COVID-19 resources

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Preventing COVID-19 spread in closed facilities by regular testing of employees – an efficient intervention in long-term care facilities and prisons

medRxiv

This article is a preprint and has not been peer-reviewed. Background Draconic control measures were introduced to contain the global COVID-19 pandemic, many of which have been controversial, particularly the comprehensive use of diagnostic tests. Regular testing of high-risk individuals (pre-existing conditions, older than 60 years of age) has been suggested by public health authorities. The WHO suggested the use of routine screening of residents, employees, and visitors of long-term care facilities (LTCF) to protect the resident risk group. Similar suggestions have been made by the WHO for other closed facilities including incarceration facilities (e.g., prisons or jails), where in parts of the US, accelerated release of approved inmates is taken as a measure to mitigate COVID-19. Methods and findings Here, the simulation model underlying the pandemic preparedness tool CovidSim 1.1 (http://covidsim.eu/) is extended to investigate the effect of regularly testing of employees in order to protect immobile resident risk groups in closed facilities. The reduction in the number of infections and deaths within the risk group are investigated as well as the potential economic gain resulting from savings in COVID-19 related treatment costs in comparison to costs resulting from the testing interventions. Our simulations are adjusted to reflect the situation of LTCFs in the Federal Republic of Germany. The probability is nearly one that COVID-19 spreads into closed facilities due to contact with infected employees even under strict confinement of visitors in a pandemic scenario without targeted protective measures. Regular screening of all employees by PCR tests provides a significant reduction of COVID-19 cases and related deaths in LTCFs. While the frequency of testing (testing rate) and the quality of tests have noticeable effects, the waiting time for obtaining test results (ranging from 12 up to 96 hours) hardly impacts the outcome. The results suggest that testing every two weeks with low-quality tests and a processing time of up to 96 hours yields a strong reduction in the number of cases. Rough estimates suggest a significant economic gain. Conclusions The introduction of COVID-19 in closed facilities is unavoidable without thorough screening of persons that can introduce the disease into the facility. These measures provide an economically meaningful way to protect vulnerable risk groups characterized by an elevated risk of severe infections in closed facilities, in which contact-reducing measures are difficult to implement due to imminent unavoidable close human-to-human contacts.

Last updated on hub: 13 November 2020

Risk factors associated with SARS-CoV-2 infection and outbreaks in long term care facilities in England: a national survey

medRxiv

This article is a preprint and has not been peer-reviewed. This study aimed to identify risk factors for SARS-CoV-2 infection and outbreaks in Long Term Care Facilities (LTCFs). It was a cross-sectional survey of all LTCFs providing dementia care or care to adults >65 years in England with linkage to SARS-CoV-2 test results. Findings: 5126/9081 (56%) LTCFs participated in the survey, with 160,033 residents and 248,594 staff. The weighted period prevalence of infection in residents and staff respectively was 10.5% (95% CI: 9.9-11.1%) and 3.8% (95%: 3.4-4.2%) and 2724 LTCFs (53.1%) had ≥1 infection. Odds of infection and/or outbreaks were reduced in LTCFs that paid sickness pay, cohorted staff, did not employ agency staff and had higher staff to resident ratios. Higher odds of infection and outbreaks were identified in facilities with more admissions, lower cleaning frequency, poor compliance with isolation and “for profit” status. Interpretation: Half of LTCFs had no cases suggesting they remain vulnerable to outbreaks. Reducing transmission from staff requires adequate sick pay, minimal use of temporary staff, improved staffing ratios and staff cohorting. Transmission from residents is associated with the number of admissions to the facility and poor compliance with isolation.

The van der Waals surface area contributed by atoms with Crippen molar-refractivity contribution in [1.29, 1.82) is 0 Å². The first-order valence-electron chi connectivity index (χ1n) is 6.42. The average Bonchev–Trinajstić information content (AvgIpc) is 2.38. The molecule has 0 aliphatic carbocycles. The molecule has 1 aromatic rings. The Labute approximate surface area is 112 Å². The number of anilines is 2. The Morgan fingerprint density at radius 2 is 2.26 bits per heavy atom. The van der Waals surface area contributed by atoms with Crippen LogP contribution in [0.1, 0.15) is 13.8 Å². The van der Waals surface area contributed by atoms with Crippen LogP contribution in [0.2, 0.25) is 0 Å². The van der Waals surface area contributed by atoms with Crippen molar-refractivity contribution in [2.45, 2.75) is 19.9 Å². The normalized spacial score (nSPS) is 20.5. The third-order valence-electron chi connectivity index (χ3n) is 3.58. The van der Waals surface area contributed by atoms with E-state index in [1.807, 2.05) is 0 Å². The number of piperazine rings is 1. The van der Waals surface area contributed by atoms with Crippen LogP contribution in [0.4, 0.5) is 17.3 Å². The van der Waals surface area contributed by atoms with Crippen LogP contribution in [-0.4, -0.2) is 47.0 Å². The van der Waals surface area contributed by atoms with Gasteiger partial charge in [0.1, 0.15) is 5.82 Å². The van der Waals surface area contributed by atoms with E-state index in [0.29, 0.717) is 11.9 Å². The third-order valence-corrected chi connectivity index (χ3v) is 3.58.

Last updated on hub: 13 November 2020

Contact tracing: an opportunity for social work to lead

Citation: Ross A. M. et al. (2020). Contact Tracing: An Opportunity for Social Work to Lead. Social work in public health, 35(7), 533-545. Since the novel coronavirus disease (COVID-19) first emerged in December 2019, there have been unprecedented efforts worldwide to contain and mitigate the rapid spread of the virus through evidence-based public health measures. As a component of pandemic response in the United States, efforts to develop, launch, and scale-up contact tracing initiatives are rapidly expanding, yet the presence of social work is noticeably absent. This paper identifies the specialized skill set necessary for high quality contact tracing in the COVID-19 era and explore its alignment with social work competencies and skills. Described are current examples of contact tracing efforts, and an argument for greater social work leadership, based on the profession’s ethics, competencies and person-in-environment orientation is offered. In light of the dire need for widespread high-quality contact tracing, social work is well-positioned to participate in interprofessional efforts to design, oversee and manage highly effective front-line contact tracing efforts.